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TEXT OF INTERVIEW
Tess Vigeland: March 9, 2009. It may not be one of those “where you were when” days, but it did mark a milestone in the financial crisis — when the Dow Industrials hit bottom at 65-47. Dow’s Total Market Index had dropped more than 50 percent from the highs of October 2007, and investors had no idea how long a recovery might take. They certainly — at least most of them — never thought the bounce back would be this fast.
For some perspective on the year since, we’re joined by Jim Jubak. He writes the Jubak’s Journal column at MSN.com. Welcome back to the show.
Jim Jubak: Thank you. Glad to be here.
Vigeland: Well, OK, not to belabor history, but let’s belabor history. Set the scene for us of one year ago, last Tuesday.
Jubak: Well, one year ago, last Tuesday, we started to believe maybe the world was not going to come to an end. I think that’s the easiest way to describe it. After watching Lehman brothers go under and watching all the banks struggle, after watching the government pay us a huge bailout bill and reading things that said, “Hey, this is the Great Depression II,” we finally realized that it wasn’t. And the market started to rally, and no one believed it at that point. I mean, it was just going to be another one of those rallies that peter out in bear markets. And it was very hard to say at that point that this was the bottom, but it turned out that it was.
Vigeland: And now, here we are, the market, at least the Dow Jones Industrial Average is up 70 percent from the bottom. Did you see this coming in your crystal ball? Did anybody?
Jubak: There are people who did. I mean, you know, there are so many people calling the market that somebody has to get it. You know, from my point of view, no, I didn’t. I’ve been skeptical about this rally all the way up. On my on-line portfolio at Jubak’s Picks, you know, we never got more than about 60 or 70 percent invested in 2009. So we went up with the rally, but we didn’t get all of it.
Vigeland: Well, you say you’ve been skeptical and there are, of course, doubting Thomases out there, who say there’s another market dive coming — the so-called “double dip.” Why are some investors not trusting that this rally is real, a year in?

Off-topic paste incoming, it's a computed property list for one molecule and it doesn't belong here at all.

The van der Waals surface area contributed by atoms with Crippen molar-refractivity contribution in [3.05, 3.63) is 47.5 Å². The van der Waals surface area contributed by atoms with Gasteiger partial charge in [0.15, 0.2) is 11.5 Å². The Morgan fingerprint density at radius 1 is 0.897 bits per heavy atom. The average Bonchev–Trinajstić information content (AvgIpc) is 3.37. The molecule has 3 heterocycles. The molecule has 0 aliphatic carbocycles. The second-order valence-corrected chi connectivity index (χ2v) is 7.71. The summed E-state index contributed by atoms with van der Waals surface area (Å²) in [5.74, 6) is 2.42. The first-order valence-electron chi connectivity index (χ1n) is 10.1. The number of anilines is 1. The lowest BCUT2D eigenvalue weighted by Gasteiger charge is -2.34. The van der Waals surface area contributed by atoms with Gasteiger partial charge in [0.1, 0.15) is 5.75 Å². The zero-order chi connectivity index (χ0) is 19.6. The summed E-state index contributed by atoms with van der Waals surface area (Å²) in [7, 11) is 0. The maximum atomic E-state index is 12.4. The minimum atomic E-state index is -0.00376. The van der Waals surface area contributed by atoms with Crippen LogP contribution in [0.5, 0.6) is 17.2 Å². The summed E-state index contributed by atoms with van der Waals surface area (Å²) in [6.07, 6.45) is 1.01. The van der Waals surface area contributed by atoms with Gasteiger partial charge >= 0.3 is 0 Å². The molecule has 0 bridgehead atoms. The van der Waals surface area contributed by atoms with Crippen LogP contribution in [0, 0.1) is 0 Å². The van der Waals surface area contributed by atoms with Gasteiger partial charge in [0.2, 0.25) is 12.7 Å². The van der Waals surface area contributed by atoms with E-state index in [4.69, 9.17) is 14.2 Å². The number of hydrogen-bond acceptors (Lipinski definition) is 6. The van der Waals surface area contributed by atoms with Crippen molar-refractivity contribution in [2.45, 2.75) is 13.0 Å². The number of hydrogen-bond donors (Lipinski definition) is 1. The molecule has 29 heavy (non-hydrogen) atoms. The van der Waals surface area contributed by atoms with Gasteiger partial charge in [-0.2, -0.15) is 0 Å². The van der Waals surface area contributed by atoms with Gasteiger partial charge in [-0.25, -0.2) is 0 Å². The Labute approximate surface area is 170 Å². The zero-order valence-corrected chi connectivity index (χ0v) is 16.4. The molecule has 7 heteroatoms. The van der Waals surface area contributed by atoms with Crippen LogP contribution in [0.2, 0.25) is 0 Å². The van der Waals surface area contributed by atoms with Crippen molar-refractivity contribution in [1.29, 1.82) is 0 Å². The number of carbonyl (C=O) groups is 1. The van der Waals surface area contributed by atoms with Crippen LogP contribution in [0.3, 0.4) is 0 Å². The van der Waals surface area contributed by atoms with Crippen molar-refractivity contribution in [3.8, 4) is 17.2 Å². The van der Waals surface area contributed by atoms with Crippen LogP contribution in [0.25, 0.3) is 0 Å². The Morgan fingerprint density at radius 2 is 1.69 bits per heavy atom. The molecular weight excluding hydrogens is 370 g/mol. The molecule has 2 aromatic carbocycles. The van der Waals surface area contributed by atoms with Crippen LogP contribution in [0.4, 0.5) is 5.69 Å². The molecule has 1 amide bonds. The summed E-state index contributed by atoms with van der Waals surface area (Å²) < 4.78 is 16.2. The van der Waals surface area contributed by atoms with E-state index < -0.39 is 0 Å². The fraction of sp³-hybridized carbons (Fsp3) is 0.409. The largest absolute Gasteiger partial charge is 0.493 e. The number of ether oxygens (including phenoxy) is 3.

Jubak: Well, you know, you have to put this in larger history. We need to go back to 2000. Remember that this is really the second huge bear market that we’ve had within the memory of most recent investors. And what they feel is “gee, if it happened before, it can happen again.”
Vigeland: Which is true.
Jubak: Yeah, exactly true. And a lot of people didn’t believe that really we were in a recovery after the last one, and they got in relatively late. Bear markets are so vicious, because people tend to buy high, because they’re skeptical that the rally is real, and then get frightened and sell low. So I think that’s what happened to a lot of people, and I think that’s why people remain skeptical about this one.
Vigeland: How much of a factor do you think is the economy writ large, which is not recovering nearly as fast as the market did?
Jubak: Well, I think it’s immensely important. You’ve still got 10 percent unemployment, you’ve got a tough time for a lot of businesses, they can’t get banks to lend to them, so they’re not seeing it. If you look at market history, we’ve been through this a number of times. A 70 percent rally seems extraordinary, but it’s really not extraordinary. The problem is that what we don’t know, whether this is simply a rally inside a continuing bear market or whether this indeed marks the end of the bear. And what we’re looking at right now, is we need some kind of confirmation from the economy, that the rally is based on a belief — maybe the first half of it was just relief that the world wasn’t coming to an end. The second half of it, going forward from here, is based on a belief that the economy is really going to recover and you’d be hard pressed to go out there and say, “Oh, that’s certain right now.” So that’s why people are skeptical.
Vigeland: Let’s talk about the people who panicked, as the market was tanking, just decided “You know what, I’m done. I don’t want to go through this ever again. And no more stocks, ever, for me.”
Jubak: I think there are a lot of those folks. I think it’s perfectly understandable; it’s even defensible. You don’t have to be in stocks, there are lots of ways to skin cats. So my question is, OK, so if you’re not going to be in stocks, because you’ve decided that you can’t take this anymore — and I’m a firm believer in trying to find things that let you sleep at night — what do you do instead?
So, you know, the question is, if you’re afraid of stocks, are you afraid because it says S-T-O-C-K-S? Or are you afraid of risk? If I said, “Well, you can buy shares of a mutual fund or an ETF, an exchange-traded fund that’s invested in the debt of emerging markets, which strikes me as a good place to be, instead of the stock market — that too scary for you?” You need to actually do a little sort of digging around in your own psyche and figure out, well, what scares me and what am I willing to do and what can’t I do here.
Vigeland: Jim Jubak, thanks so much for coming in and reviewing the last year for us. Appreciate it.
Jubak: Always my pleasure.
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